One of Kenya's richest and most powerful politicians has been ordered to face trial for murder and other crimes against humanity, in a rare case of an international prosecution of a sitting cabinet minister in a democratic country.
Uhuru Kenyatta, the country's Finance Minister and son of its first president, is one of four prominent Kenyans who face trial in The Hague on charges of orchestrating the slaughter of more than 1,200 people after the 2007 election. Hundreds of women were raped, often by Kenyan security forces, and 600,000 people were left homeless in the horrific wave of violence.
The Kenya case is highly unusual because the International Criminal Court has rarely prosecuted any elected politicians in democratic countries. Almost all ICC defendants have been senior figures in military regimes, or rebel commanders or toppled dictators. But when Kenya failed to take action against anyone for its post-election violence, the ICC decided to get involved.
Mr. Kenyatta, with a personal fortune of about $500-million, is said to be the richest man in Kenya. He is also a leading candidate for president in the next election. And it appears that he will remain comfortably in his cabinet post, despite the ICC indictment.
Although his indictment is a blow against Kenya's long-standing culture of impunity, his ability to keep his cabinet position – with strong support from many politicians and ordinary Kenyans – suggests that the traditional privileges of Kenya's wealthy and powerful have not disappeared.
Several inquiries in Kenya had already found evidence that top politicians had orchestrated the post-election violence. One inquiry even identified a list of 219 perpetrators. But the Kenyan parliament rejected every attempt to set up a tribunal to prosecute the instigators of the violence. So the ICC finally stepped in.
In addition to Mr. Kenyatta, three other Kenyans have been ordered to face trial in The Hague: former cabinet minister William Ruto; cabinet secretary and head of the civil service Francis Muthaura; and radio station director Joshua Arap Sang. They were not subject to arrest warrants because they have appeared voluntarily before the court so far.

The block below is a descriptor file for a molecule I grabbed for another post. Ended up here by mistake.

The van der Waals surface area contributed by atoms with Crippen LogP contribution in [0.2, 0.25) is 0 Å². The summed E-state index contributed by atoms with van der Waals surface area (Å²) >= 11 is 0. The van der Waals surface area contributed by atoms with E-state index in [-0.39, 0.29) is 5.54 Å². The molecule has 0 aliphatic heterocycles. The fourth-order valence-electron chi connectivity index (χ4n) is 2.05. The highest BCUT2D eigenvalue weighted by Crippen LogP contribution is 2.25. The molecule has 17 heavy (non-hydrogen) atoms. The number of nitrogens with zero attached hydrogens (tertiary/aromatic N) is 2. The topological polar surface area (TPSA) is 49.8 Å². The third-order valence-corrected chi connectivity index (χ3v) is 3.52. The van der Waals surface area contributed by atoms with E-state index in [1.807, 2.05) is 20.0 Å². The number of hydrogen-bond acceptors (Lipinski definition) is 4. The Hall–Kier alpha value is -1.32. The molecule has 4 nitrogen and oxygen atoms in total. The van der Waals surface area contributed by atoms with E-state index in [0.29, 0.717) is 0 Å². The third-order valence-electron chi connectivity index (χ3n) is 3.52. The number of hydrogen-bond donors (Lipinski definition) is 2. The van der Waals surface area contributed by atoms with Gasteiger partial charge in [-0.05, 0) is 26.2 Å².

The ICC decided that there was insufficient evidence against two other suspects, former minister Henry Kosgey and former police chief Mohammed Hussein Ali.
After the disputed 2007 election, Kenya was devastated by months of chaos and horrific ethnic clashes. Thousands of people were attacked, killed or raped, and about 600,000 were forced from their home. Many of the rapes were perpetrated by police or paramilitary security agents, witnesses said.
Mr. Kenyatta insisted that he is innocent and will be vindicated in court. "My conscience is clear," he said on Monday. "I am confident that the truth will come out."
Kenyan President Mwai Kibaki issued a vague statement, giving no sign that he will require the resignation of Mr. Kenyatta, one of his political allies.
Mr. Kibaki said he has asked his Attorney-General "to constitute a legal team to study the ruling and advise on the way forward."
Kenya's Justice Minister, Mutula Kilonzo, was a rare voice suggesting that Mr. Kenyatta and Mr. Muthaura should resign from their official posts while the charges against them are heard in court. But he was widely criticized for his statement, and the Kenyan Vice-President, Kalonzo Musyoka, publicly hugged Mr. Kenyatta and expressed solidarity with the suspects.
The human-rights group, Human Rights Watch, said the ICC trials are significant because they "will break with decades of impunity for political violence in Kenya."
During the post-election violence, it said, Kenyan police officers killed at least 405 people, injured more than 500 others and raped dozens of women and girls. The police have traditionally enjoyed "absolute impunity," Human Rights Watch said.
It noted that the family members of one suspected ICC witness in Kenya have been threatened, and an organization suspected of helping the ICC was raided. "No one has been held to account," it said.